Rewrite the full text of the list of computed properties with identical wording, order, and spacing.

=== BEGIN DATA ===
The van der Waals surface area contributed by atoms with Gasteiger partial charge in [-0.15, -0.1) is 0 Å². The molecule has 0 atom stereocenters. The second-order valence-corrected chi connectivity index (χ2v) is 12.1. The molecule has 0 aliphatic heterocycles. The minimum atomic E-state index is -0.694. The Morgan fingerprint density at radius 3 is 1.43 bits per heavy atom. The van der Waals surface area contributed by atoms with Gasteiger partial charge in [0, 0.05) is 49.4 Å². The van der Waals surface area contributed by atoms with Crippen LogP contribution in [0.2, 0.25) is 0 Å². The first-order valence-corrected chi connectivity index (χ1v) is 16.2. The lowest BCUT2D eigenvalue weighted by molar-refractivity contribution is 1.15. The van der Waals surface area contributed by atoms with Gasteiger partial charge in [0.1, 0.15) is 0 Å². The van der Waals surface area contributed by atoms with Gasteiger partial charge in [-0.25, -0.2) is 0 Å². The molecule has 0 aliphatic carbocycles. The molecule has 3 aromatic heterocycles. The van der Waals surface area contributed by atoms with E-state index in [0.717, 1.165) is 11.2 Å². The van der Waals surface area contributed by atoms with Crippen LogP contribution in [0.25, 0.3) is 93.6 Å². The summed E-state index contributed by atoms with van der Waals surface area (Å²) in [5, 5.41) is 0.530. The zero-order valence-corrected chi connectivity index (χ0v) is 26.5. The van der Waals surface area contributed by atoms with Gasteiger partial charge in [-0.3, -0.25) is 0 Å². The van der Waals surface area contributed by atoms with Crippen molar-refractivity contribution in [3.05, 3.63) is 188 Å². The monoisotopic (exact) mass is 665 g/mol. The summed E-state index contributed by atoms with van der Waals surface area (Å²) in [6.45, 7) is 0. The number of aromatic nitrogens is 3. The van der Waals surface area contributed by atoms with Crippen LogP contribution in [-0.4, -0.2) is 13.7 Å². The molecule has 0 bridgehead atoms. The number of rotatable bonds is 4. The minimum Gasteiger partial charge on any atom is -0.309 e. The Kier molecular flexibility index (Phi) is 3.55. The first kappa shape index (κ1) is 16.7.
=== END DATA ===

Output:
The van der Waals surface area contributed by atoms with Gasteiger partial charge in [-0.15, -0.1) is 0 Å². The molecule has 0 atom stereocenters. The second-order valence-corrected chi connectivity index (χ2v) is 12.1. The molecule has 0 aliphatic heterocycles. The minimum atomic E-state index is -0.694. The Morgan fingerprint density at radius 3 is 1.43 bits per heavy atom. The van der Waals surface area contributed by atoms with Gasteiger partial charge in [0, 0.05) is 49.4 Å². The van der Waals surface area contributed by atoms with Crippen LogP contribution in [0.2, 0.25) is 0 Å². The first-order valence-corrected chi connectivity index (χ1v) is 16.2. The lowest BCUT2D eigenvalue weighted by molar-refractivity contribution is 1.15. The van der Waals surface area contributed by atoms with Gasteiger partial charge in [0.1, 0.15) is 0 Å². The van der Waals surface area contributed by atoms with Gasteiger partial charge in [-0.25, -0.2) is 0 Å². The molecule has 0 aliphatic carbocycles. The molecule has 3 aromatic heterocycles. The van der Waals surface area contributed by atoms with E-state index in [0.717, 1.165) is 11.2 Å². The van der Waals surface area contributed by atoms with Crippen LogP contribution in [0.25, 0.3) is 93.6 Å². The summed E-state index contributed by atoms with van der Waals surface area (Å²) in [5, 5.41) is 0.530. The zero-order valence-corrected chi connectivity index (χ0v) is 26.5. The van der Waals surface area contributed by atoms with Gasteiger partial charge in [-0.3, -0.25) is 0 Å². The van der Waals surface area contributed by atoms with Crippen molar-refractivity contribution in [3.05, 3.63) is 188 Å². The monoisotopic (exact) mass is 665 g/mol. The summed E-state index contributed by atoms with van der Waals surface area (Å²) in [6.45, 7) is 0. The number of aromatic nitrogens is 3. The van der Waals surface area contributed by atoms with Crippen LogP contribution in [-0.4, -0.2) is 13.7 Å². The molecule has 0 bridgehead atoms. The number of rotatable bonds is 4. The minimum Gasteiger partial charge on any atom is -0.309 e. The Kier molecular flexibility index (Phi) is 3.55. The first kappa shape index (κ1) is 16.7.